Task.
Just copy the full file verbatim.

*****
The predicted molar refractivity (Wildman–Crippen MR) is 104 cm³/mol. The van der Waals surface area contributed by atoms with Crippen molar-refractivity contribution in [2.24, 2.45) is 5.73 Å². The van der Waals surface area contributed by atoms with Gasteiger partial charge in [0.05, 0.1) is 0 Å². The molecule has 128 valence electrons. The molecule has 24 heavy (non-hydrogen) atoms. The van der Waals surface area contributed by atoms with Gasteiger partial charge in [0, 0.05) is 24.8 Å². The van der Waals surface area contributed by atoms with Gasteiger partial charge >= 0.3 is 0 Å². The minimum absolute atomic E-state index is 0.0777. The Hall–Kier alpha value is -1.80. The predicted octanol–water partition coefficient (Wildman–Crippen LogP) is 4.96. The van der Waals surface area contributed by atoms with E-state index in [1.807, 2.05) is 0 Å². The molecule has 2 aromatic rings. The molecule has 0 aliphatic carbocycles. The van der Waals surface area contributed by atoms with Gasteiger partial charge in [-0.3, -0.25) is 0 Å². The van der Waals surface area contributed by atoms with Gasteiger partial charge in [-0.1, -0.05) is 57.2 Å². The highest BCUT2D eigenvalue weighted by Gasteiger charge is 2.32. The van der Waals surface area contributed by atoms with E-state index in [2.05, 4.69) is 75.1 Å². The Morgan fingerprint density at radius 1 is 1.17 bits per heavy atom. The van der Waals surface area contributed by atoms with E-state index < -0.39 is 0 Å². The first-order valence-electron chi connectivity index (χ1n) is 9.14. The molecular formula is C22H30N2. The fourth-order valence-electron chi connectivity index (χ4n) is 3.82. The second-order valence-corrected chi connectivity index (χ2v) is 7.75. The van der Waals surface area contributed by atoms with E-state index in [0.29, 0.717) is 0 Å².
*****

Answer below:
The predicted molar refractivity (Wildman–Crippen MR) is 104 cm³/mol. The van der Waals surface area contributed by atoms with Crippen molar-refractivity contribution in [2.24, 2.45) is 5.73 Å². The van der Waals surface area contributed by atoms with Gasteiger partial charge in [0.05, 0.1) is 0 Å². The molecule has 128 valence electrons. The molecule has 24 heavy (non-hydrogen) atoms. The van der Waals surface area contributed by atoms with Gasteiger partial charge in [0, 0.05) is 24.8 Å². The van der Waals surface area contributed by atoms with Gasteiger partial charge >= 0.3 is 0 Å². The minimum absolute atomic E-state index is 0.0777. The Hall–Kier alpha value is -1.80. The predicted octanol–water partition coefficient (Wildman–Crippen LogP) is 4.96. The van der Waals surface area contributed by atoms with E-state index in [1.807, 2.05) is 0 Å². The molecule has 2 aromatic rings. The molecule has 0 aliphatic carbocycles. The van der Waals surface area contributed by atoms with Gasteiger partial charge in [-0.3, -0.25) is 0 Å². The van der Waals surface area contributed by atoms with Gasteiger partial charge in [-0.1, -0.05) is 57.2 Å². The highest BCUT2D eigenvalue weighted by Gasteiger charge is 2.32. The van der Waals surface area contributed by atoms with E-state index in [2.05, 4.69) is 75.1 Å². The Morgan fingerprint density at radius 1 is 1.17 bits per heavy atom. The van der Waals surface area contributed by atoms with E-state index < -0.39 is 0 Å². The first-order valence-electron chi connectivity index (χ1n) is 9.14. The molecular formula is C22H30N2. The fourth-order valence-electron chi connectivity index (χ4n) is 3.82. The second-order valence-corrected chi connectivity index (χ2v) is 7.75. The van der Waals surface area contributed by atoms with E-state index in [0.29, 0.717) is 0 Å².